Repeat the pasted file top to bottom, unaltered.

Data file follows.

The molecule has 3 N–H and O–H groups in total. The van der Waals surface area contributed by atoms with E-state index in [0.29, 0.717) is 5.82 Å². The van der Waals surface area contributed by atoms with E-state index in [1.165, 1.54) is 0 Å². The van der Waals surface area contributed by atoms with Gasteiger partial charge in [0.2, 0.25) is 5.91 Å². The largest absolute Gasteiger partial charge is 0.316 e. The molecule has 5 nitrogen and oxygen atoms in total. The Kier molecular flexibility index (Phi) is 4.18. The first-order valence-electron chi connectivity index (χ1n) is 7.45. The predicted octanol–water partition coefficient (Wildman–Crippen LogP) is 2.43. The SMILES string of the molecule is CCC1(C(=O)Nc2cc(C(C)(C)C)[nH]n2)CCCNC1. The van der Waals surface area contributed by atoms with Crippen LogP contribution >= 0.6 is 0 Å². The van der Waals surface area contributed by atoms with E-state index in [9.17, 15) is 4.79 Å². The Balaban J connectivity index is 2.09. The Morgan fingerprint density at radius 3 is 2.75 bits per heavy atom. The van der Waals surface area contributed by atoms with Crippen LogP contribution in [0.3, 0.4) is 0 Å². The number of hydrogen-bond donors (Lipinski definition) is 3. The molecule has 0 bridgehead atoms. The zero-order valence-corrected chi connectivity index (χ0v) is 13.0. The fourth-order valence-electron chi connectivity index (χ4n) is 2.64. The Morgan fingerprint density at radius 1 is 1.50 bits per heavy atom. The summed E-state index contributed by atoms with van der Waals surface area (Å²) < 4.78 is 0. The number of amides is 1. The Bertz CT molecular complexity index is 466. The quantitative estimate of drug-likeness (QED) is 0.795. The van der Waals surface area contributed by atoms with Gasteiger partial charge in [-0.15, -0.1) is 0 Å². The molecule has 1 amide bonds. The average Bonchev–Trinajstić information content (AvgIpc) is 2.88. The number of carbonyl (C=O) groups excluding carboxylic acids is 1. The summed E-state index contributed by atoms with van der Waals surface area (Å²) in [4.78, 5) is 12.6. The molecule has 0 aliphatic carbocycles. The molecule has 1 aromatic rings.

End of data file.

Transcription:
The molecule has 3 N–H and O–H groups in total. The van der Waals surface area contributed by atoms with E-state index in [0.29, 0.717) is 5.82 Å². The van der Waals surface area contributed by atoms with E-state index in [1.165, 1.54) is 0 Å². The van der Waals surface area contributed by atoms with Gasteiger partial charge in [0.2, 0.25) is 5.91 Å². The largest absolute Gasteiger partial charge is 0.316 e. The molecule has 5 nitrogen and oxygen atoms in total. The Kier molecular flexibility index (Phi) is 4.18. The first-order valence-electron chi connectivity index (χ1n) is 7.45. The predicted octanol–water partition coefficient (Wildman–Crippen LogP) is 2.43. The SMILES string of the molecule is CCC1(C(=O)Nc2cc(C(C)(C)C)[nH]n2)CCCNC1. The van der Waals surface area contributed by atoms with Crippen LogP contribution >= 0.6 is 0 Å². The van der Waals surface area contributed by atoms with E-state index in [9.17, 15) is 4.79 Å². The Balaban J connectivity index is 2.09. The Morgan fingerprint density at radius 3 is 2.75 bits per heavy atom. The van der Waals surface area contributed by atoms with Crippen LogP contribution in [0.3, 0.4) is 0 Å². The number of hydrogen-bond donors (Lipinski definition) is 3. The molecule has 0 bridgehead atoms. The zero-order valence-corrected chi connectivity index (χ0v) is 13.0. The fourth-order valence-electron chi connectivity index (χ4n) is 2.64. The Morgan fingerprint density at radius 1 is 1.50 bits per heavy atom. The summed E-state index contributed by atoms with van der Waals surface area (Å²) < 4.78 is 0. The number of amides is 1. The Bertz CT molecular complexity index is 466. The quantitative estimate of drug-likeness (QED) is 0.795. The van der Waals surface area contributed by atoms with Gasteiger partial charge in [-0.15, -0.1) is 0 Å². The molecule has 1 amide bonds. The average Bonchev–Trinajstić information content (AvgIpc) is 2.88. The number of carbonyl (C=O) groups excluding carboxylic acids is 1. The summed E-state index contributed by atoms with van der Waals surface area (Å²) in [4.78, 5) is 12.6. The molecule has 0 aliphatic carbocycles. The molecule has 1 aromatic rings.